Industry groups on both sides of the Atlantic call for closer regulatory alignment for emerging technologies and coordinated protection from China
American and European business lobby groups have urged the US and EU to support research collaboration on key emerging technologies such as artificial intelligence (AI) and semiconductors.
The call comes ahead of a high-level ministerial meeting of the US-EU Trade and Technology Council being held on 15 and 16 May. The TTC’s overall objective is to promote U.S. and EU competitiveness and prosperity and “the spread of democratic, market-oriented values” by increasing transatlantic trade and investment in products and services of emerging technology. The group also calls for “strengthening our technological and industrial leadership, boosting innovation, and protecting and promoting critical and emerging technologies and infrastructure.”
This week, Business Europe and the US Chamber of Commerce released a joint statement calling for the EU and US to support research collaboration in 6G wireless telecomms, AI, semiconductors and advanced manufacturing.
A call to action in the face of “economic headwinds”
“Just as we have seen unprecedented U.S.-EU coordination on export controls and sanctions vis-à-vis Russia, the TTC must facilitate similar coordination in other areas as well,” the statement reads. This includes on a range of “China-related concerns, diverging U.S. and EU digital policies, increasing digital protectionism, emerging and foundational technologies, supply chain security and resiliency.”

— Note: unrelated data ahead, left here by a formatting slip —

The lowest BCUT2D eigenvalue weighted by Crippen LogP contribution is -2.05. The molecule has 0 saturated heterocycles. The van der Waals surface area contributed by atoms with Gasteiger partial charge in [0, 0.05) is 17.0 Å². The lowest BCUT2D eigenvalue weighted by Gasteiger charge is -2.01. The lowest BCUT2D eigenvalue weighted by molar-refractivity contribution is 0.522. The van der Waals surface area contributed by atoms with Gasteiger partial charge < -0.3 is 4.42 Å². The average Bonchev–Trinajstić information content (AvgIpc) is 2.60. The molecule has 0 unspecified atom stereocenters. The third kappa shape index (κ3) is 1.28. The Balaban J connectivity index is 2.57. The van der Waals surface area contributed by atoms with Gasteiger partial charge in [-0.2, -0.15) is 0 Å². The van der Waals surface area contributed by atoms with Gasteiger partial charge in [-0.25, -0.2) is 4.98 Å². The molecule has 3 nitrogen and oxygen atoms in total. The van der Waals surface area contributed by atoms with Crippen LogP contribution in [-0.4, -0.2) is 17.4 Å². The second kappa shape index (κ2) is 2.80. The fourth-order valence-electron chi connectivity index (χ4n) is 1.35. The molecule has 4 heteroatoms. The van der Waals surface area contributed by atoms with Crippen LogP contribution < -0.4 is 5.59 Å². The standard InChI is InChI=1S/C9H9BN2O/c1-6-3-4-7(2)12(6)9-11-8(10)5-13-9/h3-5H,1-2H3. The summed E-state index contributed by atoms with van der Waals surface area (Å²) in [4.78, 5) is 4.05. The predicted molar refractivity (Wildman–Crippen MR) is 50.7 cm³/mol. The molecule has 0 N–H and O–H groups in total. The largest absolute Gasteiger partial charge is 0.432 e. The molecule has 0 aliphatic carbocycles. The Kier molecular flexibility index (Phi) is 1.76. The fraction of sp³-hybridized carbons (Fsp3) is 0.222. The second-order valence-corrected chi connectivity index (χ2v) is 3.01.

The TTC also wants “enhancement of plurilateral trading arrangements, a roadmap for addressing the WTO Appellate Body crisis as well as joint efforts to achieve successful outcomes at the upcoming WTO ministerial.” They also call for joint work to promote energy and food security.
“We also would like to see a stronger commitment to increase bilateral trade and investment,” they say. This could be, for example, through an agreement to further reduce industrial tariffs. “All these priorities have taken on greater importance considering the pandemic, Russia’s aggression, supply chain interruptions tied to Covid-19 outbreaks in China, and other economic headwinds,” they say.
Despite increasing its funding for AI research and innovation in recent years, with a goal of investing €20 billion per year in AI during this decade, spending in the EU still lags behind the US and China.